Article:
The EAT has held that, when deciding whether the "short-term duration" exception applies to a purported service provision change under the TUPE regulations, tribunals may consider events post-dating that change in order to determine the client's intention at the time of the transfer (ICTS UK Ltd v Mahdi and others).
Under the TUPE Regulations 2006 (TUPE) a service provision change will take place when the client intends that the transferee will continue to carry out the pre-transfer activities post transfer, except wheresuch activities are intended to be carried out in connection with a single specific event or task of short-term duration. For this exemption to apply, the client must genuinely intend at the time of transfer that the activities will only be short-term; a desire or hope for them to be short-term will not be sufficient.
ICTS provided security services to Middlesex University at one of its campuses. In 2012 that campus closed but ICTS continued to guard the vacant site. In July of the following year, the site was purchased by a Malaysian university (AUCMS) which had proposed to redevelop the site. ICTS continued to guard the site and offered to enter into a new contract with AUCMS for the provision of security services. However, in October 2013, AUCMS decided to appoint a new provider, First Call Secure Group (FCSG) for this purpose, with effect from November 2013. AUCMS informed ICTS that it would not be appointing any ICTS security guards to provide this service.
A number of ICTS security guards brought complaints against ICTS and FCSG, on the grounds that they had not been appointed to carry out the post-transfer activities. FCSG argued that there had been no service provision change under TUPE because the new contract for security provision was only intended to relate to a "task of short-term duration" as the security was only to be provided pending the renovation of the site.
Employment Tribunal's decision
FCSG gave evidence that the site would remain unoccupied for a limited period of time during renovation and that therefore the provision of security services to guard the vacant site related to a task of short-term duration.
The Judge accepted FCSG's argument that the provision of security intended to be a task of short-term duration. In reaching that conclusion, he considered only AUCMS's intention at the time that it appointed FCSG, and contended that he was precluded from considering subsequent events. He relied upon the case of Horizon Security Services v Ndeze and another in relation to this point. That case had held that an employment judge had erred by looking at whether a client's purported intention had been fulfilled at the time of the hearing, rather than looking at the intention at the time of the transfer. He also accepted (although there was no evidence on this precise point) that the site would only remain unoccupied for a limited period, as it was being renovated.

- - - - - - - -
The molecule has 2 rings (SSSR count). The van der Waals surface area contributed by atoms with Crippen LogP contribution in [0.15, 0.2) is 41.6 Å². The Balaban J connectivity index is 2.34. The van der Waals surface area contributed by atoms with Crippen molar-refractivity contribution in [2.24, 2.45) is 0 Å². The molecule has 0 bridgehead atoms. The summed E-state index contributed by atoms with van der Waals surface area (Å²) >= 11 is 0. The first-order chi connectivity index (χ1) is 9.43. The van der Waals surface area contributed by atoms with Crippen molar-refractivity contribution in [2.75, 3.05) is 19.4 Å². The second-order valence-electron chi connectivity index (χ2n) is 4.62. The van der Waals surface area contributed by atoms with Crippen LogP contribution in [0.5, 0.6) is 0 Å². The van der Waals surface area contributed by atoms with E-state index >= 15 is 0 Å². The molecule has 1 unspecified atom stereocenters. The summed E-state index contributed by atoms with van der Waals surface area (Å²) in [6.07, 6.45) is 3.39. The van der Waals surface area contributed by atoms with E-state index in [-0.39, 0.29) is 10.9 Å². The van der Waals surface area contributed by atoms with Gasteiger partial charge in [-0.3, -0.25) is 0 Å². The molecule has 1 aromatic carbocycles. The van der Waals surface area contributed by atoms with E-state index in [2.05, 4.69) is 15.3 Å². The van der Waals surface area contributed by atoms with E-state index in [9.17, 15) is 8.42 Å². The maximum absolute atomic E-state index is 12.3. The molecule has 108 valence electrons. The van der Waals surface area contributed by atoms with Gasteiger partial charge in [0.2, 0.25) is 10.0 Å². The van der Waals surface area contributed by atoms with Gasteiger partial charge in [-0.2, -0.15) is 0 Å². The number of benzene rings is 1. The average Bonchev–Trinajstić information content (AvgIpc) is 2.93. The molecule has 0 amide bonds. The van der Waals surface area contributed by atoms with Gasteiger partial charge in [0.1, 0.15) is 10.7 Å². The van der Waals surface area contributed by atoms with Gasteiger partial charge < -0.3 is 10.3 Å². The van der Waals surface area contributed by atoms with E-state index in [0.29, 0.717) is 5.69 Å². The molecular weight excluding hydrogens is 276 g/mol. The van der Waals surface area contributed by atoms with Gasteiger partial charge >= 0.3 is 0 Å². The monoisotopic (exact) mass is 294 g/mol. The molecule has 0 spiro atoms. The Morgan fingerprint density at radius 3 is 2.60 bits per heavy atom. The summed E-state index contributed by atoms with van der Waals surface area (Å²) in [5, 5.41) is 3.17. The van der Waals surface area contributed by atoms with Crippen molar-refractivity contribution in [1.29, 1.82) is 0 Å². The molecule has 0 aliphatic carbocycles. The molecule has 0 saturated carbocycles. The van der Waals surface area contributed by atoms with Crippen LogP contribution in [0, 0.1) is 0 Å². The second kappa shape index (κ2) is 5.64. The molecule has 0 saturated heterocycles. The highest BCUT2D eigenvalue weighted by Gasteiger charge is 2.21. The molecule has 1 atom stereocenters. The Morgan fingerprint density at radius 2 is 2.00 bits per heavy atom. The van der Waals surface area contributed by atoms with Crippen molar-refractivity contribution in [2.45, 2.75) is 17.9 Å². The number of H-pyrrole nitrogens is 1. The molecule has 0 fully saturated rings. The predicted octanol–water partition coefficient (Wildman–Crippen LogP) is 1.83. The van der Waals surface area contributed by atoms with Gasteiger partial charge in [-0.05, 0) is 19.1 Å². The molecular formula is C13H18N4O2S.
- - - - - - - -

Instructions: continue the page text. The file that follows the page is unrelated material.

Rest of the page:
ICTS appealed to the EAT.
The EAT allowed the appeal. It disagreed with the Employment Judge that he was precluded from taking subsequent events into account when considering AUCMS' intention at the time of the transfer. For example, ICTS had given evidence (which was not challenged by AUCMS) that, at the time of the hearing, nine months after the transfer, AUCMS had still not obtained planning permission for redevelopment of the site and no building work had yet started. The EAT held that this evidence had to be relevant to AUCMS' intention in November 2013. As a general principle, it was an error of law not to consider subsequent events when determining a party's intention at the time of a transfer, provided that those subsequent events cast light retrospectively on that intention.
By contrast, it would have been an error to refer only to the outcome of the intention at the time of the hearing, (which was different from considering subsequent events which were relevant to that intention) so Ndeze remained good law in the EAT's view.
When determining a party's intention at a certain time, it is important to look in the round both at the professed intention and at whether anything has since happened "on the ground" which may support or cast doubt on it. For example, if a party professes to have intended that a building be refurbished but has taken no steps to do so several months later without a convincing explanation, that intention may well not be accepted by a tribunal. It is therefore important not only to express a clear intention that a task should be of short-term duration (if that is the case) but to be able to evidence that. The fact that a task ultimately does not turn out to be short term will not be fatal to a finding that it was intended to be, as long as the relevant party is able to show that it took steps which were consistent with this intention.